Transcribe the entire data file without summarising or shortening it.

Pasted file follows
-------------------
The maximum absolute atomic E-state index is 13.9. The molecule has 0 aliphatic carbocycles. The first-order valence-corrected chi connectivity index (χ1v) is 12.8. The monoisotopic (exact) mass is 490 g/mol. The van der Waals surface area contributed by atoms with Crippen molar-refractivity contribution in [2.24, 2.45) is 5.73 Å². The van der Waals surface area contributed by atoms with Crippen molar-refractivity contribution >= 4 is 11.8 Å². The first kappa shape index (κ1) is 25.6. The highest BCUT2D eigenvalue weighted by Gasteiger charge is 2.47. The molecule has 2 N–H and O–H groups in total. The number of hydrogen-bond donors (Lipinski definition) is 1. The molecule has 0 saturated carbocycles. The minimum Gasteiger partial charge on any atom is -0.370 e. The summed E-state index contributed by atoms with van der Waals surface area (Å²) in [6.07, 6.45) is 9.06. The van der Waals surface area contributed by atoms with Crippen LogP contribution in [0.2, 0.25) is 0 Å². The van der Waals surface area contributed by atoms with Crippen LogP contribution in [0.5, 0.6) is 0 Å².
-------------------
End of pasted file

The maximum absolute atomic E-state index is 13.9. The molecule has 0 aliphatic carbocycles. The first-order valence-corrected chi connectivity index (χ1v) is 12.8. The monoisotopic (exact) mass is 490 g/mol. The van der Waals surface area contributed by atoms with Crippen molar-refractivity contribution in [2.24, 2.45) is 5.73 Å². The van der Waals surface area contributed by atoms with Crippen molar-refractivity contribution >= 4 is 11.8 Å². The first kappa shape index (κ1) is 25.6. The highest BCUT2D eigenvalue weighted by Gasteiger charge is 2.47. The molecule has 2 N–H and O–H groups in total. The number of hydrogen-bond donors (Lipinski definition) is 1. The molecule has 0 saturated carbocycles. The minimum Gasteiger partial charge on any atom is -0.370 e. The summed E-state index contributed by atoms with van der Waals surface area (Å²) in [6.07, 6.45) is 9.06. The van der Waals surface area contributed by atoms with Crippen LogP contribution in [0.2, 0.25) is 0 Å². The van der Waals surface area contributed by atoms with Crippen LogP contribution in [0.5, 0.6) is 0 Å².